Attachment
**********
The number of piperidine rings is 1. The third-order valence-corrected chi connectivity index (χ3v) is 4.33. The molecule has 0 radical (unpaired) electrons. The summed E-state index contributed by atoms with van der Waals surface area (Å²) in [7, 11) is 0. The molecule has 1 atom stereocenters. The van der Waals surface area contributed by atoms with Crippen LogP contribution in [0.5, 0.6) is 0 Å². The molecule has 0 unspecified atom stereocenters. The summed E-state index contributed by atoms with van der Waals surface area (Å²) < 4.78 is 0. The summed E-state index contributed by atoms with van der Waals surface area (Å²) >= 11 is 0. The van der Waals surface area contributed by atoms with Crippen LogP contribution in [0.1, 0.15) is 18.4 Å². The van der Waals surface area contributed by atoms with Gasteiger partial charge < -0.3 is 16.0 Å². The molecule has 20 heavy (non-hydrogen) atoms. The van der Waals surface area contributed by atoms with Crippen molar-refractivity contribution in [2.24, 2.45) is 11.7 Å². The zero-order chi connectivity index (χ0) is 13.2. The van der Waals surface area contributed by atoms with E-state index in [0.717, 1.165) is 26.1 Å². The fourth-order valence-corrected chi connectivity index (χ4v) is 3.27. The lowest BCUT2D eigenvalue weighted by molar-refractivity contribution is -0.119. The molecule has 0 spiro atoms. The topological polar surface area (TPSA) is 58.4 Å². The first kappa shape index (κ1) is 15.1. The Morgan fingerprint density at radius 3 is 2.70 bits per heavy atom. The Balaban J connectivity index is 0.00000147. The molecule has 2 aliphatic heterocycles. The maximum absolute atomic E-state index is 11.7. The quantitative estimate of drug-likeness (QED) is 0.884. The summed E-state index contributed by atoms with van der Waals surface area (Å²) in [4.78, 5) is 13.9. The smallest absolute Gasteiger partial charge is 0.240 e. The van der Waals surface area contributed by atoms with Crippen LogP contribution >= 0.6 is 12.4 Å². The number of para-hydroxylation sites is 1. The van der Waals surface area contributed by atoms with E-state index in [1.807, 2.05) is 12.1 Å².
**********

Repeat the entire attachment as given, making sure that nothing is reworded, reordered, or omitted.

The number of piperidine rings is 1. The third-order valence-corrected chi connectivity index (χ3v) is 4.33. The molecule has 0 radical (unpaired) electrons. The summed E-state index contributed by atoms with van der Waals surface area (Å²) in [7, 11) is 0. The molecule has 1 atom stereocenters. The van der Waals surface area contributed by atoms with Crippen LogP contribution in [0.5, 0.6) is 0 Å². The molecule has 0 unspecified atom stereocenters. The summed E-state index contributed by atoms with van der Waals surface area (Å²) < 4.78 is 0. The summed E-state index contributed by atoms with van der Waals surface area (Å²) >= 11 is 0. The van der Waals surface area contributed by atoms with Crippen LogP contribution in [0.1, 0.15) is 18.4 Å². The van der Waals surface area contributed by atoms with Gasteiger partial charge < -0.3 is 16.0 Å². The molecule has 20 heavy (non-hydrogen) atoms. The van der Waals surface area contributed by atoms with Crippen molar-refractivity contribution in [2.24, 2.45) is 11.7 Å². The zero-order chi connectivity index (χ0) is 13.2. The van der Waals surface area contributed by atoms with E-state index in [0.717, 1.165) is 26.1 Å². The fourth-order valence-corrected chi connectivity index (χ4v) is 3.27. The lowest BCUT2D eigenvalue weighted by molar-refractivity contribution is -0.119. The molecule has 0 spiro atoms. The topological polar surface area (TPSA) is 58.4 Å². The first kappa shape index (κ1) is 15.1. The Morgan fingerprint density at radius 3 is 2.70 bits per heavy atom. The Balaban J connectivity index is 0.00000147. The molecule has 2 aliphatic heterocycles. The maximum absolute atomic E-state index is 11.7. The quantitative estimate of drug-likeness (QED) is 0.884. The summed E-state index contributed by atoms with van der Waals surface area (Å²) in [4.78, 5) is 13.9. The smallest absolute Gasteiger partial charge is 0.240 e. The van der Waals surface area contributed by atoms with Crippen LogP contribution >= 0.6 is 12.4 Å². The number of para-hydroxylation sites is 1. The van der Waals surface area contributed by atoms with E-state index in [1.807, 2.05) is 12.1 Å².